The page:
Qatar has been in the spotlight for the wrong reasons since they won the bid to host the 2022 FIFA World cup over a decade ago.
On 2nd December 2010 FIFA awarded Qatar the right to host the 2022 edition of the global soccer fiesta, as they became the first middle eastern nation to host the world cup beating off the rival bids from United states who were considered the favourites by many as well as Australia South Korea and Japan.
Winning the bid has raised canker-worm of sort on human rights abuse of migrant workers in the nation as well as their anti social laws against the female gender and liberalism hinged on their strict moral codes inspired their Islamic religious belief.
The world woke to the news that Alcohol will not be sold at the world cup stadiums attributed to the Qatar world cup organising committee which left a stale taste on appetites of western soccer loving fans.
On same day Finland’s largest daily Helsingin Sanomat cancelled its journalist’s assignment to cover the world cup in Qatar, after finding out they would be accommodated in the apartments from which migrant workers had been evicted from, few weeks to the opening ceremony of the World Cup, when they had labored to ensure that Qatar govt meets the required deadline for perfecting preparations to hosting the world cup.
FIFA President who seemed perturbed with the incessant condemnation of the Qatar’s social standards going into the World Cup, has jumped to their defense, by drawing the world’s attention to other injustices in the world that everyone overlooks in their communities.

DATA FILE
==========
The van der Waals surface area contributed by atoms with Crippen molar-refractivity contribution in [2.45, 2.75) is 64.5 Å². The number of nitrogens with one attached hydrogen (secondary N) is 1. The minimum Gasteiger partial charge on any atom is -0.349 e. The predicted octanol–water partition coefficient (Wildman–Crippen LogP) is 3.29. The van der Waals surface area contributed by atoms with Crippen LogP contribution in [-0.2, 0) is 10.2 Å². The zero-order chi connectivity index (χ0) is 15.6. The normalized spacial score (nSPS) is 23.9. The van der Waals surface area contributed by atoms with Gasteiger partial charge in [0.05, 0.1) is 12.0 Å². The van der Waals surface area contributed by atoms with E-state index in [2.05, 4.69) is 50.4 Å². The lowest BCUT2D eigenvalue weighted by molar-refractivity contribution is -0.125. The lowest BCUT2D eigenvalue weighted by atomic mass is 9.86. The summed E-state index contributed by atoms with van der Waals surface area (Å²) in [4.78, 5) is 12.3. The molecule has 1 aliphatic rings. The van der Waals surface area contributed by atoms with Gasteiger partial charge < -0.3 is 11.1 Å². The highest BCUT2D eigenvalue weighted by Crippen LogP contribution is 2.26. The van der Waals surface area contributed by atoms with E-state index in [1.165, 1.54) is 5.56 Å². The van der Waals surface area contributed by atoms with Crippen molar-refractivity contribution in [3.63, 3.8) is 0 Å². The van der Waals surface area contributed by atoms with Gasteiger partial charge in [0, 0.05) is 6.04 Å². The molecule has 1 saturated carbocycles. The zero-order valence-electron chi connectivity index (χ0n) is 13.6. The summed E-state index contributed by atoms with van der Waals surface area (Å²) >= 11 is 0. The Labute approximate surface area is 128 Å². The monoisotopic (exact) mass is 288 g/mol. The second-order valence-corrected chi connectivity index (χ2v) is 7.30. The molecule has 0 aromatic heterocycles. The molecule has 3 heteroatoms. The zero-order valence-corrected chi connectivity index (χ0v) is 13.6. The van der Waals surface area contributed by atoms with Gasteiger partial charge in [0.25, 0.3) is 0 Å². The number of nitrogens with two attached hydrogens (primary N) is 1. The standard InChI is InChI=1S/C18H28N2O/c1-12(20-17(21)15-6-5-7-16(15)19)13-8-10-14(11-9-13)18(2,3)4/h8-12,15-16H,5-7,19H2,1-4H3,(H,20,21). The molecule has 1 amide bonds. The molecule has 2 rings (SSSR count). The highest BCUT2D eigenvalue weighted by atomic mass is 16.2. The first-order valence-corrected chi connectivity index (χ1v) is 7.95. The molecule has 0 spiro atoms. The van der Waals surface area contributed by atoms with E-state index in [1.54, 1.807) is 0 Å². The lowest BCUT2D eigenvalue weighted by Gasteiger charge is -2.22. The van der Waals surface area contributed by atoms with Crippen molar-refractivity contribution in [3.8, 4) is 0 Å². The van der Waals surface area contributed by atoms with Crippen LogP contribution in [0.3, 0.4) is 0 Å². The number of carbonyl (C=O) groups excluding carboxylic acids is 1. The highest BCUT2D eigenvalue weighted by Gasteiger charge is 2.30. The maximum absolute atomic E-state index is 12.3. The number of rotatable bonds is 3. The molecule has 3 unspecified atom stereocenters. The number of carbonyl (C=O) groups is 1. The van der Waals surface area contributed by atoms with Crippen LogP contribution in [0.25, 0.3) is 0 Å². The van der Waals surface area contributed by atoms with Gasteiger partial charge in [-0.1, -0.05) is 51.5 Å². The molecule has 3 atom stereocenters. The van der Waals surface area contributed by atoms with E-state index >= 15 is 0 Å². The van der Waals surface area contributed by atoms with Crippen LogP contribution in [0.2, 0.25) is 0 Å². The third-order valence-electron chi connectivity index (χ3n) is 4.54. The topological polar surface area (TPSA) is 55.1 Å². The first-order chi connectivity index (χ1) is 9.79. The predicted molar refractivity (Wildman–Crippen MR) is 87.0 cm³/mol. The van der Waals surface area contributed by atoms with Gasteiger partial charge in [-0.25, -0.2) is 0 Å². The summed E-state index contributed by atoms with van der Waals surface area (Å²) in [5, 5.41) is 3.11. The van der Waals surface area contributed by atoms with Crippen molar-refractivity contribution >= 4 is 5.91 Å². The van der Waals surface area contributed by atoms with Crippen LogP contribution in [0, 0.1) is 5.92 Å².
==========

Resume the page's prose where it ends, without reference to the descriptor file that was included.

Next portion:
“There are 1 billion disabled people in the world and nobody cares. Europe can’t give moral lessons to Qatar based on it’s actions over the previous 1,000+ years. I know what it feels to be discriminated; I was bullied because I had red hair.” Gianni Infantino said today according to reports in Skynews
“Today I feel Qatari, I feel Arab, I feel African, I feel gay, I feel disabled, I feel a migrant worker…. For what we Europeans have been doing around the world in the last 3,000 years we should be apologising for the next 3,000 years before starting to give moral lessons” Infantino started what was supposed to be a 45-minute Q&A with the media in Doha before Sunday’s opening game.
Infantino also responded to reports of fans being paid to support different nations at the World Cup.
“The world is divided enough, we are organising a World Cup, not a war,” he said. “We organise a World Cup where people who have many problems want to come and enjoy. Look at the city, it’s beautiful. People are happy to celebrate.
“They were happy when the teams come and they go to see them, and what do I read? These people don’t look English, they shouldn’t cheer for England because they look like Indians. What is that?
“Can somebody who looks like an Indian not cheer for England, Spain or Germany? You know what this is. This is racism, this is pure racism. We have to stop that because everyone in the world has the right to cheers for who they want.”
The build-up to the World Cup has been overshadowed by the treatment of LGBTQ+ people and the deaths of migrant workers, but Infantino said critics were in no position “to give moral lessons to people”.
Football’s embattled world governing body FIFA is considering to make a country’s human rights record a factor in awarding future tournaments in the wake of a string of concerns over corruption and the treatment of migrant workers in Qatar.
Those within FIFA responsible for drawing up the new bidding rules are understood to be considering the idea as a result of the global outcry that met reports from human rights groups and about the conditions faced by migrant workers in the region.